In memoriam: Gerald A. Wisener (1941-2020)

Gerald Wisener passed away on Friday, August 21 at age 78.  He was the youngest son of Albert Newton Wisener and Helen Louise Nushawg Wisener.  He was my uncle.

My mom was an only child, and Gary was my dad’s only sibling, so he’s the only uncle or aunt I had.  He never married and had no children, so my dad, brother and I are his closest family.

I wish I could say more about Gary, but the truth is, there aren’t many people who knew him very well, including my dad.  Gary was a loner for basically his entire adult life.  There is more to his story of isolation than that, but given how incredibly private he was in life, I don’t feel at liberty to share what he didn’t state while he was living.  Despite being one of three of his closest family members, I could probably fit every conversation we had with each other in the space of about four or five pages.

Gary was born and raised in rural Indiana.  The Wiseners go back over 200 years in Eastern Indiana and Western Ohio, but my grandparents ventured out not too many years after my dad graduated high school and moved with Gary and him to Florida in the late 1950s.  From there, Gary dabbled in odd jobs after high school and moved all over the country, eventually making most of his income by renovating houses and flipping them.  That I’m aware of, he lived at various points in Indiana, Florida, Texas, California, South Carolina, North Carolina, Ohio, Wisconsin, and West Virginia, where he passed.

Even though I was not close with Gary, he made a deep impression on my childhood, as many of my clearest memories of family vacations with my mom and dad revolve around trips we took to visit him in whatever remote location he found himself.  He had a large cockatoo that scared the pee out of me and was as loud as God, and he usually had several dogs.  I remember very well freezing my buns off staying with him in his – literal – shack on an old tobacco farm in North Carolina, and the creepy old house he had in Ohio.  I remember driving for so long I thought I would die to visit him in Wisconsin, then the adventure I had with my mom and dad when we went from there to Winnipeg, Canada – I don’t remember why we went there, other than I think I wanted to go to Canada since we were that far north already, and it remains the only time I’ve been both there, Fargo, and Minneapolis / St. Paul.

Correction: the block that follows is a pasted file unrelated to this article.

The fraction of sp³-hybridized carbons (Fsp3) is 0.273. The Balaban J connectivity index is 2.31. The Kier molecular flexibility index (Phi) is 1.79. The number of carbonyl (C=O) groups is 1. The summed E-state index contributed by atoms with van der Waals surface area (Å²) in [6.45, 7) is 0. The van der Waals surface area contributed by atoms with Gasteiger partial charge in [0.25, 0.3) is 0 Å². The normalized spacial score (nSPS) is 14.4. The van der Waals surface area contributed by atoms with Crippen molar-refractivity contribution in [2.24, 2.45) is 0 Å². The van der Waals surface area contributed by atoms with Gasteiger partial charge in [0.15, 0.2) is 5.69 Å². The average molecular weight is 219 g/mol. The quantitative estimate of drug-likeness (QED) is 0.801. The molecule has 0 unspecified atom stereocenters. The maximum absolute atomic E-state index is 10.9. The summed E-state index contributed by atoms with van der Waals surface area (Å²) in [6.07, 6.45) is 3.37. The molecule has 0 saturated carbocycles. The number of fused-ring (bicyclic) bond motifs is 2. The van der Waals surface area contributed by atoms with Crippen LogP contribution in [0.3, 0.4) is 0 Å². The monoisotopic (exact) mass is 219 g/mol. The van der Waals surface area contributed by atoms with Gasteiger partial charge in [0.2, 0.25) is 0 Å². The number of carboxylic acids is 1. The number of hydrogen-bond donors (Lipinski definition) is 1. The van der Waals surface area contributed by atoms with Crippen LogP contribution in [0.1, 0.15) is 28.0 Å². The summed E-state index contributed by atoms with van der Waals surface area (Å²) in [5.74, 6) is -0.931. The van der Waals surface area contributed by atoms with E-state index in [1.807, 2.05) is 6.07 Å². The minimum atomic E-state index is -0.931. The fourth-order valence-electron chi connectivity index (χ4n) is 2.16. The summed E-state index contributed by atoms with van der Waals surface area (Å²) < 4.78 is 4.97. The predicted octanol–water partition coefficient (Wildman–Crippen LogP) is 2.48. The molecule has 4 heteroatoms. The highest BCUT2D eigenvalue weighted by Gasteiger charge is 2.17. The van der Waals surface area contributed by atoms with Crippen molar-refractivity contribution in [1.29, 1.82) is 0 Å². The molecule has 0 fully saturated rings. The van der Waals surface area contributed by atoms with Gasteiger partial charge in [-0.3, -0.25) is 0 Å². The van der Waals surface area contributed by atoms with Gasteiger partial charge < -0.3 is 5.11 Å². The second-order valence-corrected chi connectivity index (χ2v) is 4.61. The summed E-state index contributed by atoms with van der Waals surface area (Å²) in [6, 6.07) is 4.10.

Gary was very close with my grandma, and I remember well our family tradition with her on Christmas Eve.  For my grandma, Christmas Eve basically was Christmas, so my family would gather with her every year during that night and, since Christmas Eve was also Gary’s birthday, we would always call him to wish him a happy birthday, passing the phone around to everyone.  I remember never having the faintest idea what I would say to him as an already socially awkward and reserved child, but he was always pleasant if not his usual aloof self.

Gary kept a distance from pretty much everyone through his own choice, and there is a certain streak in parts of the Wisener family that that holds true to.  Through all the family history research I’ve conducted, I haven’t been able to pinpoint the specific origins, but there is a strong precedent to withdraw from others found going back several generations in the family, as well as a fairly abnormal ability to hold grudges, of which Gary also unfortunately had some experience.

I’m a strong believer in the importance stories hold in human life, and, ultimately, what each of our lives is is in fact a story.  I keep that at the forefront of my mind in my own life so that it influences the choices I make, so that hopefully the story I leave behind when I’m gone will be one I’m happy for others to tell.  I don’t know Gary well enough to say whether he’d be happy with how his own story wound up, but I know his life hammered home many valuable lessons to me.  I, too, often feel the urge to withdraw myself from others, so I can relate at least a little to Gary in that regard.  But I respectfully disagree with that side of my family tradition, so to speak, as God’s call to us is to active community, as painful and uncomfortable as that can often be.

But in the end, for better and for worse, Gary led his life his way.  For him, that meant largely withdrawing from others and resulting in not very many people noting his passing.  I’m not sure if that is what he wanted or not, but it’s what he chose.  And I will always remember him.  I hope and pray that you are finally at peace, uncle.

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